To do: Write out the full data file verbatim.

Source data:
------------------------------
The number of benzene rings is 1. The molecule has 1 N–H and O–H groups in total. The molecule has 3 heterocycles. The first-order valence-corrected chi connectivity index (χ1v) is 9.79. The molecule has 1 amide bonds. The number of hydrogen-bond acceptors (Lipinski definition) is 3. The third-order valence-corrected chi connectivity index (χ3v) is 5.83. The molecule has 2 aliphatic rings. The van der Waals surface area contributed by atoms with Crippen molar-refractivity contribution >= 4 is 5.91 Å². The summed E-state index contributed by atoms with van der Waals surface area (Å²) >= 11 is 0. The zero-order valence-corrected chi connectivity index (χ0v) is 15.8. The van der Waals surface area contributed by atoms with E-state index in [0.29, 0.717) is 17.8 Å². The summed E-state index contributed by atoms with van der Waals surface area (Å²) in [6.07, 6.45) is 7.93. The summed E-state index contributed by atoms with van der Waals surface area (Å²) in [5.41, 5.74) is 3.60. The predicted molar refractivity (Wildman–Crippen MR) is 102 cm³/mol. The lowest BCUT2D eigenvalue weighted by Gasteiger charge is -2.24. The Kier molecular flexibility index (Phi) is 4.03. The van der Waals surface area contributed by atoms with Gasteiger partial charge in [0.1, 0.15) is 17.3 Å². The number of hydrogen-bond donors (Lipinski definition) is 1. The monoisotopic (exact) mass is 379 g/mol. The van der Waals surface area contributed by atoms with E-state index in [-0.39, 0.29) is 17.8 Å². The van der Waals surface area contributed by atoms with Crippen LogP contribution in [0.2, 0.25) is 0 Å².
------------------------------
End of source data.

The number of benzene rings is 1. The molecule has 1 N–H and O–H groups in total. The molecule has 3 heterocycles. The first-order valence-corrected chi connectivity index (χ1v) is 9.79. The molecule has 1 amide bonds. The number of hydrogen-bond acceptors (Lipinski definition) is 3. The third-order valence-corrected chi connectivity index (χ3v) is 5.83. The molecule has 2 aliphatic rings. The van der Waals surface area contributed by atoms with Crippen molar-refractivity contribution >= 4 is 5.91 Å². The summed E-state index contributed by atoms with van der Waals surface area (Å²) >= 11 is 0. The zero-order valence-corrected chi connectivity index (χ0v) is 15.8. The van der Waals surface area contributed by atoms with E-state index in [0.29, 0.717) is 17.8 Å². The summed E-state index contributed by atoms with van der Waals surface area (Å²) in [6.07, 6.45) is 7.93. The summed E-state index contributed by atoms with van der Waals surface area (Å²) in [5.41, 5.74) is 3.60. The predicted molar refractivity (Wildman–Crippen MR) is 102 cm³/mol. The lowest BCUT2D eigenvalue weighted by Gasteiger charge is -2.24. The Kier molecular flexibility index (Phi) is 4.03. The van der Waals surface area contributed by atoms with Gasteiger partial charge in [0.1, 0.15) is 17.3 Å². The number of hydrogen-bond donors (Lipinski definition) is 1. The monoisotopic (exact) mass is 379 g/mol. The van der Waals surface area contributed by atoms with E-state index in [-0.39, 0.29) is 17.8 Å². The van der Waals surface area contributed by atoms with Crippen LogP contribution in [0.2, 0.25) is 0 Å².